I’m generally a fan of Virginia Heffernan, The Medium columnist for The New York Times. I geeked out when I heard she’d be interviewing open source graffiti artist James Powderly at SXSWi. I may have had star dust in my eyes.
Since I began following Ms. Heffernan, I’ve consistently thought she makes astute observations about our intimacy with screens—phones, computers, Kindle, television—and what’s on them, even if those relationships are shrouded in a jumble of words and alliteration. Although her pieces are completely syncopated against the release date of the subjects she writes about, she always manages to illumine them in a new way. But lately, I’ve had this dreadful feeling that Ms. Heffernan’s work is going downhill; she posts less often, rarely engages her readers and her writing and issues are out in left field. Case in point: today’s article entitled I hate my iPhone.
Ms. Heffernan spends much of her piece blathering about the iPhone‘s 2-D keyboard, it’s cheekiness, the cold and lifeless materials and poor reception. My biggest beef with Virginia is that she may have brought the nearly 500 comments upon herself, many of which label her as a technophobe. And can I say she doesn’t deserve it?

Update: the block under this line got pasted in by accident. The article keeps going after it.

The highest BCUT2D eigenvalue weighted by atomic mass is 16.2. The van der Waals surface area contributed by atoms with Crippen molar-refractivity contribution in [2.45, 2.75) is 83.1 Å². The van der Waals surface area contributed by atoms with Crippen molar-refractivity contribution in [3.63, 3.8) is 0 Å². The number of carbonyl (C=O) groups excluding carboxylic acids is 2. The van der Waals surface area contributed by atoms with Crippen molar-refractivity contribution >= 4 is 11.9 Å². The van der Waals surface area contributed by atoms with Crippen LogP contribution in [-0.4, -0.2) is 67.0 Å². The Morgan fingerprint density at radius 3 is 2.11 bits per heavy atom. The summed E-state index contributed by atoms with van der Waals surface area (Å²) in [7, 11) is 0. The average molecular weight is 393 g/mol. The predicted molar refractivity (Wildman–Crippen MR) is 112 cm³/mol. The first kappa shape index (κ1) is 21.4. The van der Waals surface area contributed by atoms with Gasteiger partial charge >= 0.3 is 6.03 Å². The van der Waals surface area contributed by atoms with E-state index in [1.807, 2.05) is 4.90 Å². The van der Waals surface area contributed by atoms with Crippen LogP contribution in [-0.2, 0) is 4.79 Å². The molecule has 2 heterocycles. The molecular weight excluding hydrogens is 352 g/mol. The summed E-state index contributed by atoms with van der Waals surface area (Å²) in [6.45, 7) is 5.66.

Having been a faithful follower of her blog since I stumbled upon it in mid-2008, I can soundly state Ms. Heffernan is not averse to technology. She declares in her piece that the “failure to appreciate the iPhone was all mine,” but as a mainstream voice, she had the chance to put Apple to task and dissect the concerns of a multitude of iPhone-phobic customers in an intelligent way. The QWERTY keyboard is not the most intuitive, nor is it the most efficient, but instead of making Apple justify their choice of keyboard for the 2.4″ x 4.5″ “tile of technology,” Ms. Heffernan spent a third of her 1,100 word article bashing the keyboard with an anecdote to boot.
AT&T‘s poor reception in NYC has been well covered (see NYT coworkers Sam Grobart‘s post and David Pogue‘s post along with a Google search), but Ms. Heffernan’s failure to expand upon this probably left some of her readers in the dark. The price—a snarky little bit she added at the end—could have been better addressed. One of Virginia’s most salient point was that the iPhone was made first as a computing device and then as a phone, but you could hardly detect its heart beat beneath the mass of words.
I’m most disappointed in Virginia because the way she executed her piece makes her relevant to just a sliver of her audience. Only because I have context for her as a writer and observer will I continue to follow her, but I wouldn’t be surprised if her latest column turned off many potential fans.
And so, a toast to better posts ahead, V-Heff. I’ll be keeping an eye on the RSS feed.